The Courier News from Blytheville, Arkansas on October 18, 1947 · Page 4
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The Courier News from Blytheville, Arkansas · Page 4

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Blytheville, Arkansas
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Saturday, October 18, 1947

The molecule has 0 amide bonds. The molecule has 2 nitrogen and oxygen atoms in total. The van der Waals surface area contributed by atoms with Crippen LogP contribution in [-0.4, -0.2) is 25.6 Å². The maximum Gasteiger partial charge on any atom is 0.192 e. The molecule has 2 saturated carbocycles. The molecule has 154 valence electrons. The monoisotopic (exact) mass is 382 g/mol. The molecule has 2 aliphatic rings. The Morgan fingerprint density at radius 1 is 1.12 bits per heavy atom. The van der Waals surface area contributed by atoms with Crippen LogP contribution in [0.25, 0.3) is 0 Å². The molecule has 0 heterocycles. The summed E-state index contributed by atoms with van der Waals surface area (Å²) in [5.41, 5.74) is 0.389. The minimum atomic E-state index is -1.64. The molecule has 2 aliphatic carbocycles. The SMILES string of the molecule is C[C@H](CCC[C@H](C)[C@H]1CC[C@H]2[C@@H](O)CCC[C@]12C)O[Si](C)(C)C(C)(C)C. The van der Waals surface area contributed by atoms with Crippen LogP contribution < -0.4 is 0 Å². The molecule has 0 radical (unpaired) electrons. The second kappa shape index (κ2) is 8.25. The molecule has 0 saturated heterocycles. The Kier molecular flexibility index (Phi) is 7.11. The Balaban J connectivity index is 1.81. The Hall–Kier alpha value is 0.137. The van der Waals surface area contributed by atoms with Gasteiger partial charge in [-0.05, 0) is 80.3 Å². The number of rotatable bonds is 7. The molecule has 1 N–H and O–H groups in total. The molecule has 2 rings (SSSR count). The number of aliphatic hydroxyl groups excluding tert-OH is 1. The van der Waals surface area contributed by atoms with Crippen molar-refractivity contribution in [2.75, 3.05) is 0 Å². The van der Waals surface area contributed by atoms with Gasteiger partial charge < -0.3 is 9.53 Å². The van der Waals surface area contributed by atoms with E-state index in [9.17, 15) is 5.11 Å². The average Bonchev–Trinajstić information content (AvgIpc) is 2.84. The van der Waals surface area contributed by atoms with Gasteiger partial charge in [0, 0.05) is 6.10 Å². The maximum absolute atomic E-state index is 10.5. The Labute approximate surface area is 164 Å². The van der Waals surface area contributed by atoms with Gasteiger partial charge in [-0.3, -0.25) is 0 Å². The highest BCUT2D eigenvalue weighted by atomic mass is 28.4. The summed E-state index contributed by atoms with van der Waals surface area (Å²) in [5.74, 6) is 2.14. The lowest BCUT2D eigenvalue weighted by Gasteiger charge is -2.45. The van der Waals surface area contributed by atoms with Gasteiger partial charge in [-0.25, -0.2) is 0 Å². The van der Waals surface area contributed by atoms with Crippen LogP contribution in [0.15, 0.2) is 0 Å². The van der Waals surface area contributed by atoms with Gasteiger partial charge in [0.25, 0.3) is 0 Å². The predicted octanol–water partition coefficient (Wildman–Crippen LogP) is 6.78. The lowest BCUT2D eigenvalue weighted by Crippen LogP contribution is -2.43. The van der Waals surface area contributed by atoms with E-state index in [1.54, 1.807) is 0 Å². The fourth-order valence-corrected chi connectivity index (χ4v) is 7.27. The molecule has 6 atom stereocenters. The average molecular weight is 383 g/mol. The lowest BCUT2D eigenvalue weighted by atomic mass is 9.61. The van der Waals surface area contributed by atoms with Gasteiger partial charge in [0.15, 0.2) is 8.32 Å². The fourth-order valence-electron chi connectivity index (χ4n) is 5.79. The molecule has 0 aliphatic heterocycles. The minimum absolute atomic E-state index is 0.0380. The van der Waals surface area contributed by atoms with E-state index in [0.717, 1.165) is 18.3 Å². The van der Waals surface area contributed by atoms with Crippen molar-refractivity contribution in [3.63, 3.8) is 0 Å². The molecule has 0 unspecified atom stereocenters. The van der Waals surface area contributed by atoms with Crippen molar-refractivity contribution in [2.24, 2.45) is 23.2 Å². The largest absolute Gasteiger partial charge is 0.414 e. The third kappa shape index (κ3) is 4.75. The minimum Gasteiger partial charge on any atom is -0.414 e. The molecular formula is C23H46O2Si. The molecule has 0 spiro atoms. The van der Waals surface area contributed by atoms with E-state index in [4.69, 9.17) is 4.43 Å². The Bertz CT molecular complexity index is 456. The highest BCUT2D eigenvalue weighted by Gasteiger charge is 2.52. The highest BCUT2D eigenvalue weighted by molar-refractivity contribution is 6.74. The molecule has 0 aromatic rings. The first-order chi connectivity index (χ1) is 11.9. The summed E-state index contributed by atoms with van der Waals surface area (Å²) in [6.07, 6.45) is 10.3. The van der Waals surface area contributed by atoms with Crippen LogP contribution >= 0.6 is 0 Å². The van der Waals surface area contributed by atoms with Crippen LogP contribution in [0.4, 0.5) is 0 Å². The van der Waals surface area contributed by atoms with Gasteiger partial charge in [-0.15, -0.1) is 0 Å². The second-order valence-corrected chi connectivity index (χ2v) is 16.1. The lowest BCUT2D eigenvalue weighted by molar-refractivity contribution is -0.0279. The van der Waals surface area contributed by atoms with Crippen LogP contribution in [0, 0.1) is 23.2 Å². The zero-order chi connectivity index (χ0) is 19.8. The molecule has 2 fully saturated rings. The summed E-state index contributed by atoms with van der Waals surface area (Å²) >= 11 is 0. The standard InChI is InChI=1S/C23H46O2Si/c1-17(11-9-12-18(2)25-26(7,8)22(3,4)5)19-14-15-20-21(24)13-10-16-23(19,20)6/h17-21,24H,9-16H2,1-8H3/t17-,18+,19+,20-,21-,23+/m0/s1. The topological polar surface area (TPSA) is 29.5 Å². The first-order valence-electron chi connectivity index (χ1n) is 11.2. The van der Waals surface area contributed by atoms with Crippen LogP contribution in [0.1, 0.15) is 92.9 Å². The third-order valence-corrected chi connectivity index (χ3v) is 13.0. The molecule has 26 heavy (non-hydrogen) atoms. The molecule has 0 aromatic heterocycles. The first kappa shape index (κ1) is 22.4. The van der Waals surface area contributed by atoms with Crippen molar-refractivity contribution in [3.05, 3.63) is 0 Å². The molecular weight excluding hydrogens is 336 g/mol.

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PAGE FOUR BLYTHEVILLE (ARK.) COURIER NEWi THE BLYTHEVILLB COURIER NEWS THE COURIER NEWS CO. H. W HAINES, Publisher JAMES U VERHOEFF. Editor PAUL D. HUMAN. Advertising Manager 6ol« National Advertising Representatives: Wallace Wltmer Co, New York, Chicago, Detroit, Atlanta, Memphis. published Every Afternoon Except Sunday Entered as second class mailer at Hie post- office at Blythcville, Arkansas, under act ol Con- jtess, October 9, 1917. Served by the United Press SUBSCRIPTION RATES: By carrier In the city of Blythevllle or any suburban town where carrier service Is maintained. 20c per week, or 85c per month. By mall, within a radius of 50 miles, $4.00 per year, J2.00 for six months, $1.00 for three months; by mail outside 50 mile zone, $10.00 per year payable In, advance. Meditation Be Ihou sharpened, go thou to the right hand, <f to the left, which way soever thou hast a mind to set thy face.—Ezekiel 21:16. • • ^ Perseverance Is nearly always re.warrllnj:, and niiny things that cannot be overcome all at once iriJl yield a little at a time. It's an III Wind— Psychologists warn thai constant worry is very bad. H is necessary thiil some escape he provided if we are to keep away from mass neurosis. So we are relieved, in a wsy, llial the world food emergency has come along lo take our minds off the terrible problem which liad been driving us almost to distraction. We refer, il goes without, saying, to the Battle of tile Hemline—long skirls versus lliose "just below the knee." Let's StcJp Kidding Ourselves When Hie war began, WcstiiiK- Ivouse WHS just supplying dctilurs willi .« new automatic washing machine to retail for $199.95. More than two years after war's end, if you can find one it will cost you §299.95. The increase is almost exactly 50 per cent. During the first half of this year, 1 Weslinghouse's net profits, after taxes, were at the rate of §99 millions a year higher than those earned in I9<lfi. He- fore provision for income tax the company netted $3G,49G,8GI. a Labor Secretary Schwellenbach told the American Federation of Labor the other day that, the present high cjost of living is caused not by high wages but by high corporate profits. Those who agree wilh him might use these Westinghouse figures as proof. But, ft one is seeking the whole • truth, it is necessary to go below the surface a bit. Taking Weslinjr'hoiisc as • «n illustration, chosen be'cause the necessary figures arc readily available as public records, let's see what happens. In 1946, because of reconstruction difficulties and a bitter strike, the company lost almost §56 millions. These same troubles were rcspossible for the fact that most big corporations had either losses or minute earnings during early 19'IG, which 'completely invalidates Schwellenbach's contrast of first-quarter earnings for last year and this. So the 599 millions rate of increase really reflects only S21.735.000 of actual profits after taxes from January -[.June, 1947. The 536,496,861 of profit, before federal tax, for the first half of this year, represents just under 12 per cent on the company's ?312,;«g,- 000 sales. Suppose, to simplify the analysis, that Westinghouse sold direct from its factory floor to consumers, so I hat it did not split the retail price with dealers or wholesalers or transportation companies. Suppose it had passed up all profits this year, and the federal government had collected no tax. On that basis, the company could have sold each of its products at retail for almost 12 per cent 1 PSS ih an jt c ] oes Twelve per cent off the. price of the automatic washer would make it retail at ?263.96—still $64.01 over prewar. Here, then, is $64, or 32 per cent, ot excess cost—not price, but cost—which 'actually is an understatement, because 'the prewar prices supposed a profit, the |264 price does not. The total company profit, legitimate and "excess," is less than $36. The minimum cost increase, mostly made up of wages, direct and indirect is |64. This does not seem to support r »*fcrw«]lenbach's thesis. Sonn« companies are making too much profit, some too little, and some still are losing money. But even the total profits before taxes of most big corporations—the kind usually cited in such attacks as the labor secretary's —are less than the dollars or the percentages of wage boosts. There'* no use kidding ourselves along. Maybe wages are too high, or maybe they're still too low. Maybe, some time, we can increase efficiency enough to overcome the cost of high wages. But up to now, higher wages have had much more effect on the cost o!" living than even the most indefensible profits of the worst profiteers have had. VIEWS'OF OTHERS American Farmers at Bat We should not Id ««d »Utl»tics on Europe's need for food or on the United States' »hort corn crop hid Lhe fine Job the American larmer has done In 1047. American agriculture Is generally rounding out an exceptionally fruitful year, apart from the short corn crop and Its severe handicaps, to livestock and poultry pro-- duclion. Otherwise, most crops run above the 10-year average, according to the Bureau - of Agricultural Economics of the United States Department of Agriculture. Total production of all crops^ despite the poor corn prospects, comes, near the average lor the past, five years, the best five-year period in the Nation's history. Wheat h»s climbed tar above tne 10-year figure with a margin of SI8,000,000.. bushels, and wheat Is the farm product wtelch IK chicily used In shipments to Europe. Rice also shows one of the biggest crops ever recorded with 70,000.000 bushels against » 10-year production average of 58,000,000. Cotton stand about 3,000.000 bales better than list year Other crops over the 10-year mark Include oats, biicXwhcal i hay, peanuts, soybeans, llaxsced. apples, peaches and pears. The output of American farms, UiouKh five per cent less than last year which set the all- time, record, will bring the farmers more money because of higher prices. For the first eight months of 1047 farmers got 21 per cent more In cash values than last year. Farm income will be the largest In history, though much of thc increase Is being absorbed by rising costs. This remarkable year furnishes an admirable starting ground lor another period ot great production in 1948. The need for food In Europe Is so urgent that Ihe United Stales must play safe and produce to the utmost Moreover, farmers have the satisfaction of knowing they are Implementing American foreign policy. Judging,by this year,' farmers have the outlook, if they continue their high production, ot finding an abundant reward for meeting the need for food at home and In Euro}*. —CHRISTIAN SCIENCE MON1TOK, SATURDAY, OCTOBER 18, 1947 BARBS B) HAL COCHRAN It's unfortunate that as many people don't get out and vole as gel out ami kick about who was elected. * • If you must lei thing* «llile, (el a }oh as a trombone player and tnaJle It pay. * • • An Ohio man, putting on * dress shirt, swallowed » collar button. At Hast he knew where. It was. • « « WHm; you worry you can arwajs find people who will help you—WO»TJ. • * + II some wives knew what stenographers think ot their husbands they'd quit worrying. 'D'Yuh Want Me T'See What 1 (Can Do With It?' Rent Decontrol Issue Warming Up Anew With Some 750 Local A ngles to Consider Ice Men Cometh to Washington To Prove They Aren't Starving THE DOCTOR SAYS BY WILLIAM A. O'BRIEN, M. 1). Written for NKA Service Plenty of nourishing lood is given o patients with typhoid fever. Be- 'ore the modern method of feed- ng was started, they were underfed. In typhoid fever, the small intestine and, occasionally, the large Intestine, is ulcerated as the result of an Infection by a special germ. The lymph glands, which drain the *mall intestine, become enlarged nd the spleen Increases greatly la size. Patientu with typhoid fever usually become ill gradually. They complain of nose bleeds, headache, cough and fever. Fewer remains up for 10 days to two weeks, after which It gradually returns to normal. Patients with typhoid fever require sufficient food to ke*p their weight up to normal in the presence of fever. Extra food makes the disease, milder and shortens convalescence. Extra calorics also lessen complications. The average typhoid patient should eat three to four thousand calloriu a day. depending on his height and weight --„.... Food should be cul , liriuid or soft and, preferably, sweet- j ce ened with extra sugar. j cllil|cd huUcr on t They claim brcnd B YFKEUERICK C. OTHMAN BY FREDERICK C. OTHMAN (United Pr«s Staff Correspondent) WASHINGTON, Oct. 18. (UPI — The Ice men have cometli to Washington to prove that they have not, either, dieth of starvation. Well-iced Martinis the National Association nf Ice Industrial produced; chilled melon, roast beef not long out of the ice box. frozen pudding and—I hate to say it—hot coffee. President George Steers, the Kalamazoo ice man. took a sip of ice water and announced that he'd called the meeting with a couple ol hundred federal WE wigs, civic leaders and others to prove th.it the American ice man isn't stone cold dead in the market. Ice Man Steers mentioned mechanical refrigerators—lie cioes not think they are good—and said thht despite them he and his f^Vow icemen are selling more ice today than ever before. Then he doused the lights and displayed a technicolor movie ( with symphonic music', which showed that between the earth and the mouth, a carrot should be bedded constantly in |Cracked ice. Eke it loses vitamins. ^ It was a pretty good movie. Carroll Recce, the Republican chieltam, —• and others applauded enthusiastically. Ice Man Steers stabbed a cold spoon Into his fruit and the men from all America spread ny PETER EOSON t Each hoard Is empowered by law JVKA Washington Correspondent ; to study its local situation and WASHINGTON, Oct. 18. (NEA>:make recommendations to the — The fight over rent controls Ls Housing Expediter on three Ihlnss- wanning up again, this time from ibout 150 local angles. The Wolcott Housing Bill passed by the Injl. Congress, which extended rent controls until Feb. 29, 1848. also provided that Housing Expediter Prank R. Creedon should 1. Whether or not rents h area should be decontrolled. 2. Whether or not rents in area should be raised. LOOKS I.IKE AN' EXTENSION AFTER FEBRUARY In the meantime, Sen. C. Douglass Buck of Delaware and Rep. the Jesse Wolcoit. of Michigan, who j saw the present rent control law the; through the last Congress, have both indicated that It will have to be extended beyond Feb. 2S, If the | housing shortage is not relieved 30 days from tli3 time by that time. In spite of all the new houses that have been started this summer, that'* as good as say- Ing that rent control will have to \> they cannot be approv- | be continued, period. Senator Buck has introduced & board recommends that new note into this tune, however, shoul:! be de- i He says there may have to be some 3. How to handle the hardship cases. - I Within appoint five-member advisory these recommendations are sent to boards to federal rent adminlstra- Washington, the Expediter must tors in the 003 defense areas still approve • them or notify Ihe local havhiK wartime ceilings on rents, i board wh Members of these boards were to \ ed. be recommended to Creedon by the i If a various state governors. ] rents in it* area ., >.-,„...,„ ...... To date, about 550 of these boards ! controlled and the Expediter thinks ' adjustment so as not to discrtmi- hrVh.,Mv e h. n!lmC r'f i !? me 75 ° W "r i l he ' V , 5ll °" lrtn ' t " h e '«ay "q><ire the i nale against those tenant* *ho probably be appointed as many of | local board to prove that the I have "voluntarily" ajrreed to take the defense areas arc being brok- i housing shortage in that area has ' • en up locally along ward, borough'! been overcome by new construc- or suburban lipes. ; tlon. or that there are ample va- Ihc law specifics that each board | cancies. must be marie up of represent*- i rr the i nca l board recommends tlve citizens. Thc intent was that's general rent increase for its area. It must prove that, the landlords are not able to meet expenses and show a profit at existing rates. All these 750 local advisory board reports will be raining down on Washington within the next month Thcn> when the fun will Menu for a typhoid victim includes pasteurized milk, cream, well- cooked cereals, fruit juices, stewed fruits, soups thickened with rice or barley, soft-boiled, poached or soft scramble deggs. toast and crackers. Finely-chopped meat and scraped beef are given early in convalescence. A variety of desserts arc on the typhoid patient's menus, such as custard, Ice cream, gelatin, bread pudding, junkets and jellies. Malted milk, milk shakes. eggnoK and cocoa are on the beverage list. . .PATIENTS NOT HUNGRY Typhoid fever patients usually are not hungry, so that attractive menus must be provided. When the temperature has been normal for a week, tender meats, bacon, minced chicken and flaked fish are given. As typhoid fever is often unrecognized until the infection has become wetl established, excess!','.; weight loss may occur before the importance of extra feedin.i; is realized. Too great an effort should not be made to bring (he patient's weight back to normal quickly, if he is making satisfactory progress. * • * QUESTION: A man 57 years old accidentally hurt his leg eight months ago. Since then, sores have broken out which cannot be healed. His physician told him that his difficulty was due to varicose veins. Is that possible? ANSWER: Yes. no board should be weighted out of balance by having a majority of tenants or landlords. Complaints on this point are flocking in. In Detroit il is claimed that the advisory board has too 'many real estate agents on It. In Chicago th c claim is that too many begin.' First Reports "arc In already aldermen and ward politicians have That from Louisville Kv rec- boen named to the boards. ' RECOMMENDATIONS DUE BV Min-DECKMKKK Creedon has asked all local advisory boards to make their rec- SO THEY SAY ommemitiig a general 5 per cent : rent increase for nil tenants, start- ! ed an nwlul uproar. But since the local hoard evidently justified its recommendations. Expediter Cree- ommcndatlons to him by mkl-Dc- don fell compelled bv law to ap- cembcr. That will give him lime prove them. His okay'of the Louis- to prepare a report Tor Congress ville boost Is expected to spark off on whether rent controls sho'i.d be even more fireworks than did the extended beyond next Feb. 29. I local board's recommendation. rent Increase of up to 15 per cent, In return for a year's lease. This voluntary rent increase provision of the new rent law hasn't been going very well, either. In July, first month under the new law, only 3 per cent of the 15,100.000 tenants in housing under rent control availed themselvei of the privilege of paying more rent. In August another 3 per cent signed up. A report on September is due soon. October may run higher, is that's the traditional moving-day month. But, at the rate of 3 per cent a month, only 18 per cent of the renters will have signed up by'the Dec. 31 deadline fcr such agreements. The other 82 per cent- are apparently thumbing the": noses at. the landlords and -taking a chance that Congress wilt extend the law beyond next Leap Year Day. •IN HOLLYWOOD Until labor stops loatlng i don't see how the U. S. can compete with South Ahicricn and other countries. At present wr are pricing ourselves out of the world market.W. B. Pierce, president, American Society of Tool Engineers, « « • When you consider Ihe simjile fact. that, women ar« no much brighter than men, it's amazing tlut to datt we haven't had a woman President. —Anita Loos, author. • » « Agents of imperialism are trying one way or another to provoke a new war.—Ocneralissimo Josef Stalin. 1 don't think the homing problem Is so great that we can't find an answer to it. if we can't we ought lo^reslgu our Jobs and go home.—s«ti. Joseph R. McCarthy <Bi of Wisconsin. « • . 1 am neither i Republican nor a IXmocrat. I have no ambilfon of any itlntt which 1 «* along the line o< partisan politics.— Central Eisenhower. • » • It if » human problem that laces us In the. world today, not a political on«. Tht people muse be served, and they will go where their hope leads them, even If it is a false hoi>e. Pearl a. Buck, author. - * » If fovcrnmnnl surplus should be applied to reduction of taxes rather than to reduction ot Ihe debt, il could easily make it possible for this country to lead the world to economic, rehabilitation and peace.— Sen, ^Joseph c. O'Mahoney (Di or Wyoming. By KKSK1NK JOHNSON NKA Staff Correspondent HOLLYWOOD, Oct. 18 (NEAI — Dorothy Lnmour is back in a sarong, but there's a murderous slcam instead ol tropic love-light in her eyes. Dorothy was singing 'Queen of the Hollywood Islands." and between takes she said, "Brother, j this is what I've been waiting for." Songwriter Frank Loessor \\Tolc Tfnf of Pottle's Baron*. Hud gone down in keeping with 1 It never bids a four-card major, or never psychs. One of th* most versatile bidders in bridge is Harry J. rishbein of New Tork. At time*, he will deliberately make a- bid which he knows his op- -II was fell like rol? is "The New Look? She said an inch shorter. I cheering. Dattic'.s next non-sarong with Hope and crlsby Road to Rio." "I haven't seen, it yet." she said. ' "so I can't ;cll you what it's about. : I may be in 'em but I never know j the plot of those "Road* pictures until I see them. Bins and Bob don't write the story on the sot. "Queen of the Hollywood Islands" they write it while they're talking i —a brilliant and murderous satire i" front 'of the camci •.." lot Dottic's career as thc movie ' SKELTON HKT.JSH-OFF i j sarong queen — for Producer Ben i A fuller brush man was trv- Bogeaus' -A Miracle Can Happen." ! ing to sell Red Skclton a brush. j Rod was trying to tell me how ] happy ho is with his radio show 1 but how unhappy he Is with his! | pictures. "They rinn't, rclrasp my films. They Just, put >m on the shelf and they escape." "I'm almost as smart n s T.as- fie," Dorothy warbtcd. ami Ihcn sh c barked. Vr*. BARRKIJ. "Oil. where dirt (hey Ret llinsr awful pint*?" shp went on. Then they turned on the wind machines and the water machines ] Tllc f"" 11 " brush nml a hurricane almost blew her i dcrson. showed up off a treadmill on which shc was "running" into thc arms or her native lover SARONG OKAY. PLOTS NOT Dottle has been fed up with those sarong roles for a long lime. Not because she had to | wear a sarong, but because Pnra- i mount ran out of plots and went ' re-shoollng the same cornv story. "I lint! to make Ilinse plr- ttirrs." slip sntd. "hut hrlirvr me 1 rtirin't have t/> see llirm. Anil I didn't ,,.(> thrni." Actually. Dorothy has woni a faronp in only 12 ot her 126 fihns "Miracle" t s ncr 13th wrong role, But she doesn't sav it will be he- last "A saronj I; a ]] right—if ir s r> yonrt stciry. I won't m.ike another one uiihl (hey ,|i s u\i a new plot." Paramount w m have more limp KCXM stories for Dottle has a contract for only ^ year there tor Ihe next is. Meanwhile, she'll d <( a musical. •Lulu Bello." for JJo- genus, annthcr for Columbia and " a vc.ir at, PKO. *> curious altmil thc hcm- K.IC to rib Red, who Is playing a Fullrr brush man at Columbia in Ms first movie off Ihe M-G-M lot- Accompanied by a photographer with a camera Hidden In a mop. Red recently posed as a brush salesman at a dozen Hollywood homes. Ore woman slammfd the door in the face and Krcl said. "T anrw she saw my last nictnre." * J IDS* V7S4 • Q 10 65 2 + 8 ' A 7 VQJ 103 t » AB 7 *9542 W I s Dealer Fishbein *KQ4 VB8 • K 94 4AKJ10 7 4> A9532 W AK« • JS *Q8» Tournamtnt— N'tith«r wi. Sooth We* Nortfc ««4 1 A Pa 1 * Pa s» 1 • ss Pas 2* J* 14 Pass 4 1 P Paf Pas* i 14 3N.T. • 4 N. T. Double 5 A Pass Past Double Pa H Pu Op«ning — V K « F*M rt \15 Years Ago : In Blytlieville— Members of the Horse Shoe Slingers Club will meet and compete tonight to produce the singles championship of the local club. Those eligible to compete tonignt are; Jack Bishop, E. A. Goodrich. W. M. Prazier. C. C. Wood, W. A. Dobyns, Ed Foster, Carl Ganske, Charles Ozier and John Buniette. Heroes and heroines from " the south were discussed by members of thc Elliott Fletcher Chapter of the United Daughters of Confederacy when they met yesterday at the home of Mrs. J. W. Bader with Mesdamcs E. E. Alexander. Emma Nolen A. M. R. Branson and E. R. M.ison as co-hostesses. Mrs. J. S. Dilalumty was leader and talks were given by Mrs. J. D. Barksdale. Mrs. A. M. Butt, Mrs. W- I. Denton and Mrs. T. G. Seal. William McKenzie was the speaker yesterday alterncon when members of Senior High Parent Teachers Association met at the school house for their regular monthly session. The topic for his speech was "Safety". ents were too hi^h. When they ran to Jive clubs, that, too, was doubled. Had rishbein opened the bidding taxes better when kept In the ice box. Sitting next to me was a handsome ice man from St. Louis, name of Tom Beck, who said ice is a wonderful thing us well as being cold. He stirred a chunk of ice into his coffee. "Too hot?" I asked. "No sir." the ice man replied. "I always put ice in hot coffee. Not this homemade ice that I understand some people cook up in their own kitchens, but good. old. purified, bought ice. Nothing like a piece of that to improve the flavor ol a cup of coffee." All he had to talk about, the Ice man and me, was ice. That was subject enough. There's nothing else quite so romantic to an ice man. One of the loveliest ladies Beck ever knew lived _ in Cleveland 20 years ago. She made a business Tf getting herself frozen into a cube of iec. Other peopl also took up this work and it has become a lucrative and comfortable profession. '"Yes indeed." the ice man continued. "I said, comfortable. There is no snugger, healthier place than inside a cake of ice." Getting into this work is easy. All you need, Beck said, arc two large cakes of ice and one helper. You scoop out each cake to fit your anatomy, step into one cake, and tell your assistant to shove up the other. Nature ciocs the rest. In f. matter of minutes you are sealed in. People then pay their good money to watch you suffer and there you are, comfortably warm and breathing pure air from thc melting ice. laughing at 'em. You must, of course, stand straight. "Occasionally this lady would ?et a little tired," the ice man said, "and she would slump. Wherever shc slumped she turned a little blue, but she suffered no permanent damage." Beck and his fellow ice men are working on a scheme to sell packages of ice cubes in every grocery, to persuade every fruit "stand to keep its carrots, like lobsters, on beds ot fresh ice. and to pe?suad« the 12.000.0W housewives still using ice boxes never to put the butter on the actual ice. "I keep telling Mrs. Beck that the butter belongs on the shelf below." the ice man said, "but she always puts it on the ice. This is bad." It also is a crass the ice men of America must bear. Thanks for the lunch, sents, and the refrigerating information. with one spade, North would have been forced to bid one no trump. E«st then could either double or bid two clubs, and Fishbein. with ril« minimum hand, would have bern forced to pess. West could have bid two hearU and East could have signed the hand off with three clubs. With a sound opening spade bid to his left, he woulri not have I cone to a game contract. Young Conductor HORIZONTAL 59 He made his 1,8 Pictured debut conducting Ihe Rome Royal Opera McKENNEY ON BRIDGE Misleading Kidding Tricks Opponents to find iinw. Shr nllr him four vca one : I RELEASE SATURDAY. OCT. 18 .. BY WTI.I.TAM F,. McKENNEY America's Card Authority Written for NKA Service In baseball, the. home-run hitter may lay down a bunt. In football, the famous passer may decide to run with the bnll. You should vary your style of bidding hi bridce. Do not become known as a player whopltshed his real purpr»»— the oppon- ponent-s will read iw a psych, concealing a good smm (1 jjjd of ),( s own; and he will do it in a national championship a> wfll ax In a local duplicate game. Today's hand was rfayed in the national tournament. South's natural opening bid *a,s one spade, but Fishbein decided to op«n with one club. H it a question whether West should have bid a heart at lh!« point rather than paw. North did not have much- of a problem with the diamond bid. but East was really confused when he passed the diamond bid, Fishbein's next bid ot om» spade gave Uw opponent* the Impression that, h« had a four-card spade »uit and a somewhat balanced hand. East began to think that they were being talked out of something, and came back in Nvlth two clubs. Keeping up the good work, Fishbein bid two spades, then We-st came in with three clubs. Norttj's bid of three spades was .slightly optimistic. Now (or the first time East uiadc a sound, constructive birl. three no trump. West birt four hearU. East four no trump, and Fi.shbrln doubled. He had acconx- VERTICAL 1 Of better quality 2 Redactor 3 Network 4 Sun god 5 Rubber tre«< ^ Preposition 7 Norse god 18 Ncgativ* youthful, conductor 13 Utopian 14 North Dakota (ab.) 1! Constellation 16 Louse egg 17 All 20 Dance step 21 Summer (Fr.) 22 Quicker 23 Compass point Huguenot 24 International 9 Chaldean city language 25 Size of shot 25 Erect 30 Go by 33 Cravat 34 Be indebted 35 Youths 36 Apportion cards 38 Eye (Scol.) 39Out of (prefix) 41 John (Gaelic) 43 Two-masted boat of lh« Nile 49 College cheer 50 Antelopt 51 Steal 52 Dutch city 53 Thicket of bushes 55 Promissory nole (ab.) 56 Renovat* M Play the part ot hoi I 19 Of the thine chewing 27 Greek letter 42 Unclothed* 28 Help 43 Let it ttandt'l 29 Legal point 44 Exclamation 30 Seed covering 45 Clamps 31 Fear 8 South African 32 Ocean 35 Horseshoe pjtching term 10 Mature 11 Seashore* 12 Assault 37 Heavy 38 He is years old 40 Suitable for l\T il m 46 Gainsay 47 Average (ab.f 46 Sweet secretion ' 49 Nevada city 54 Georgia (ab.) 57 Exclamation of inquiry